The Ditch operated smoothly after its reconstruction until the completion of the Pueblo dam in the late 1960s. In addition to shortening the length of the ditch by 13 miles the Head Gate was now located 50 feet or more up the face of the dam; consequently the water entering the ditch was now quite clear of any silt. The result was disastrous for the irrigation company. In the past silt from the spring runoff acted as a self-sealing agent for the ditch. The relatively clean lake water began to inundate the foundations and basements of homes near the ditch on its five-mile course through the city of Pueblo. It was estimated that seepage from the ditch had risen by 18% to a total of 30% of the water passing through the ditch.

After the irrigation company lost a court battle with the Bureau of Reclamation (the US government agency ultimately responsible for the Fryingpan-Arkansas Water Diversion Project, including the Pueblo reservoir and dam) Colorado’s US Senator Gary Hart secured an “earmark” to provide funding to line the canal. The repairs were completed in 1982


Another article with the history of the Ditch:


An interesting article on water rights east of Pueblo County that quotes the "buy and dry" techniques of cities buying up water rights in rural areas, making farms dry up (and a topic I want to research further as well):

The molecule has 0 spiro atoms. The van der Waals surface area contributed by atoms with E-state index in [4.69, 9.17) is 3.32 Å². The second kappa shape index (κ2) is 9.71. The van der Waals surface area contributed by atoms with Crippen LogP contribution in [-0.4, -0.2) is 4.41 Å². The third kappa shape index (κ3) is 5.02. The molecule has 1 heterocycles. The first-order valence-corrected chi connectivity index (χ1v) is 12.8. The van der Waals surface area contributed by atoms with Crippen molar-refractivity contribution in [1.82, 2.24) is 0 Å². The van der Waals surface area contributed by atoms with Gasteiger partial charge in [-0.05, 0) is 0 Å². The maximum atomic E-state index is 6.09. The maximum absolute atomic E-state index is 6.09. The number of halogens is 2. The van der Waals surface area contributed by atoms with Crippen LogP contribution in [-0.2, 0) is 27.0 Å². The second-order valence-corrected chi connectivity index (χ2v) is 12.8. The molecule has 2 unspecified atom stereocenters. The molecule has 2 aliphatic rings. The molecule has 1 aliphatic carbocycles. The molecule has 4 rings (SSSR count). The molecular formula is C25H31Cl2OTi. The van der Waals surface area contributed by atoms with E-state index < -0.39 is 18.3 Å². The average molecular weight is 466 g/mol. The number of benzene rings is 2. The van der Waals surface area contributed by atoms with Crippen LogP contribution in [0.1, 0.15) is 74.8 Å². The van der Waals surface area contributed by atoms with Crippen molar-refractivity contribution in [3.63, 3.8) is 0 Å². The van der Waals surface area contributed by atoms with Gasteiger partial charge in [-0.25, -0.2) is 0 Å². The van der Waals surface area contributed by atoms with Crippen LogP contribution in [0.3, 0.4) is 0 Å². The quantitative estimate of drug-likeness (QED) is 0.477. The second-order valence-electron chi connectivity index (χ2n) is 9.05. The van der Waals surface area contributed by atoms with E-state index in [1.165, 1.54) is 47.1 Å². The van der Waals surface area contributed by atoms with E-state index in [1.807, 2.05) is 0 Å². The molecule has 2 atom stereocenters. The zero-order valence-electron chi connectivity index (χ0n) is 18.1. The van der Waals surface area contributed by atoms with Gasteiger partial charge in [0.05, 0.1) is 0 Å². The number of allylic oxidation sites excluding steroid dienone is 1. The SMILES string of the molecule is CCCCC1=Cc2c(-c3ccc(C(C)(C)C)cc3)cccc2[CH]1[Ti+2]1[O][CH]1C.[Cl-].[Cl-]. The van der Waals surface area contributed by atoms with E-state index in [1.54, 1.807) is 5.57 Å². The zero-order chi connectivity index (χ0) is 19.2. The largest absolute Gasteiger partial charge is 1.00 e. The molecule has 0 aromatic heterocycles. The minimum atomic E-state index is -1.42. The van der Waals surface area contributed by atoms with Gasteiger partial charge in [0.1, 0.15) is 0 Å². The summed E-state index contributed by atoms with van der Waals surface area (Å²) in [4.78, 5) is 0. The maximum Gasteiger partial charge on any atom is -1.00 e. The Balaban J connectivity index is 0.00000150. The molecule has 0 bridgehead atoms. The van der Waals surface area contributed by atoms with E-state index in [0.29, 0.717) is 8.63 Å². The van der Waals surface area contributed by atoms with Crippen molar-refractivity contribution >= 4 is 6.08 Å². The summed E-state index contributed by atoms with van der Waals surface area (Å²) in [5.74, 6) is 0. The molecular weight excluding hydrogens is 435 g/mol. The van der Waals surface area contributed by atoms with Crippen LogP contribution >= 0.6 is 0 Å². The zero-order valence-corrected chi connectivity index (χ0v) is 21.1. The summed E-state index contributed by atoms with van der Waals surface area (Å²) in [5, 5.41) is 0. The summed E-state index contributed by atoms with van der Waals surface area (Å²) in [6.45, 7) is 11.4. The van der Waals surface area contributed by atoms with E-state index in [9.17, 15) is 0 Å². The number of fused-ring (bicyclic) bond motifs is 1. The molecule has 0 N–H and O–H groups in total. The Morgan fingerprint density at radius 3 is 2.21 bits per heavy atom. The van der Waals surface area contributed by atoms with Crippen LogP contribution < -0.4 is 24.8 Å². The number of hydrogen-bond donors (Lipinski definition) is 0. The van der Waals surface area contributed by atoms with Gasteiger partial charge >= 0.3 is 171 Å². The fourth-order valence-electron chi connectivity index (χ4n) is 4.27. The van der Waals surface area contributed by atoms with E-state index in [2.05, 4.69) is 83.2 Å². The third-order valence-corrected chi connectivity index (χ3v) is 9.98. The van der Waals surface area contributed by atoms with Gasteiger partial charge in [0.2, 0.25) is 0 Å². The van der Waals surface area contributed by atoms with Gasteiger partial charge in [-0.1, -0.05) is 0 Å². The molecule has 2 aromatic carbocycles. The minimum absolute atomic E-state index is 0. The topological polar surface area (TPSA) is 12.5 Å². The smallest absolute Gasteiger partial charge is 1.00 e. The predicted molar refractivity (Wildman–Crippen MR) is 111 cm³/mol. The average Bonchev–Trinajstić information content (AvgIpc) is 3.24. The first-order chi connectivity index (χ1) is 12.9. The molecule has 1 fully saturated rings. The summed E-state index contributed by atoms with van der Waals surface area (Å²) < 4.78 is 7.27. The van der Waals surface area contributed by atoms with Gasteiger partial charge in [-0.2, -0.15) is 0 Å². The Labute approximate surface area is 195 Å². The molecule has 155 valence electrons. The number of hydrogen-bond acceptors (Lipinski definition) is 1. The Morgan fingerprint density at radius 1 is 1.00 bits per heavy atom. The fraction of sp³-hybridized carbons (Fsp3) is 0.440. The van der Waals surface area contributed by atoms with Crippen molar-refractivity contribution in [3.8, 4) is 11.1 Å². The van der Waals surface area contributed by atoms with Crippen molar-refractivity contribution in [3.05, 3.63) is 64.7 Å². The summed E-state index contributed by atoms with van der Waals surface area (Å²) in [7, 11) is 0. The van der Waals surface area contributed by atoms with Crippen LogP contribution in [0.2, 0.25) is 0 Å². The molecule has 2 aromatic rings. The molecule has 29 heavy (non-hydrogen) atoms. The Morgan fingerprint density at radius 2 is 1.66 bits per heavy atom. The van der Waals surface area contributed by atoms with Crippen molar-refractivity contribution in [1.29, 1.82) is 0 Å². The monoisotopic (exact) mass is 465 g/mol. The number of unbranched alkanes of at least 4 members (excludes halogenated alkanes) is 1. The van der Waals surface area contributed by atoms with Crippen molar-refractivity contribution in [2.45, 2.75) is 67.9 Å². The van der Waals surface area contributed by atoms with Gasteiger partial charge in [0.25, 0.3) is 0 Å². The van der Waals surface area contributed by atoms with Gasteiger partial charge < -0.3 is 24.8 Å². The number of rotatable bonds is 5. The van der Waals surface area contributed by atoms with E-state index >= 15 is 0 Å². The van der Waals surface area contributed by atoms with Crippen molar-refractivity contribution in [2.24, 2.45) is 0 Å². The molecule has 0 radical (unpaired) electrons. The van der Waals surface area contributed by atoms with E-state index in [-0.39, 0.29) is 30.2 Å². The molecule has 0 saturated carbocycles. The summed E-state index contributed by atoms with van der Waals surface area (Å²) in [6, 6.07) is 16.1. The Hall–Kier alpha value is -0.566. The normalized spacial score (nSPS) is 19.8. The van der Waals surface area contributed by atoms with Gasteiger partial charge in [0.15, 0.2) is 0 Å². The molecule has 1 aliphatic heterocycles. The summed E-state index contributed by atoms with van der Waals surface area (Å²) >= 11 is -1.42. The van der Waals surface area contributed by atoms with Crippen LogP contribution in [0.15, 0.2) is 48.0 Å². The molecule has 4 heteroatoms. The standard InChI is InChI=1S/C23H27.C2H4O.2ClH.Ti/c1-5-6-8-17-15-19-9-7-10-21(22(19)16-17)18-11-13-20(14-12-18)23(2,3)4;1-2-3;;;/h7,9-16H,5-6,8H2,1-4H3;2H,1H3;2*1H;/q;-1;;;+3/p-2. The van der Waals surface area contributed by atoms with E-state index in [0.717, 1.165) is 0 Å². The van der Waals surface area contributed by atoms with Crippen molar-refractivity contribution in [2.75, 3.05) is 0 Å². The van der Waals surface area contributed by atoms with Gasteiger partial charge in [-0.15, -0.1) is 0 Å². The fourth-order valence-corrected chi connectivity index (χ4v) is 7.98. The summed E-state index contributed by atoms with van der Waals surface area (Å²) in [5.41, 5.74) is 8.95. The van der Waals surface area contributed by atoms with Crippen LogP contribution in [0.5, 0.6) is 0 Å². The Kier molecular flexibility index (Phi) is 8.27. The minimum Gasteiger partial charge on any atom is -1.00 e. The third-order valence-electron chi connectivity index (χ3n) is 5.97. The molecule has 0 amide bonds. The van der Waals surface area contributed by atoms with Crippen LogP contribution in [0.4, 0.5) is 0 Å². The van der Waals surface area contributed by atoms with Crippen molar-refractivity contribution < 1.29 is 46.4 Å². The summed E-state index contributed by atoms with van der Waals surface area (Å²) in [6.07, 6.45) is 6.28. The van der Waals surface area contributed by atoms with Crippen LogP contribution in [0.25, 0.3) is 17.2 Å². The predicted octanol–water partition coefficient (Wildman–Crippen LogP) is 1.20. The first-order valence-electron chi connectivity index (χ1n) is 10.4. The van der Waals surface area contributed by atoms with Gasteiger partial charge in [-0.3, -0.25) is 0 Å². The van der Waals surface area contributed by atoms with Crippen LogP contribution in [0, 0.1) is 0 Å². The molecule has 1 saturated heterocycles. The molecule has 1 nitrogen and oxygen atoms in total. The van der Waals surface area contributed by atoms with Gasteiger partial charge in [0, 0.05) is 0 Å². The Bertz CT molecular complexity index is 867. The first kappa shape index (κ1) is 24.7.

Compiled by Jenny Paulson. Historic photos of the Bessemer Ditch.

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6 days ago

# **IF YOU WANT QUALITY DINNERS AT AN AFFORDABLE PRICE, TRY 'PRIME ON A DIME COOKING AND CATERING" - THIS FAMILY OWNED BUSINESS JUST CELEBRATED THEIR ONE-YEAR ANNIVERSARY AND SERVES THURSDAY, FRIDAY AND NOW SATURDAY FROM 5:30 TO 8:30 PM** - This family owned business was established in 2019 by longtime cook Anthony Gallegos and his wife Latasha. Their young daughter, Kira, and his mother, Carol, also help operate their up and coming food business.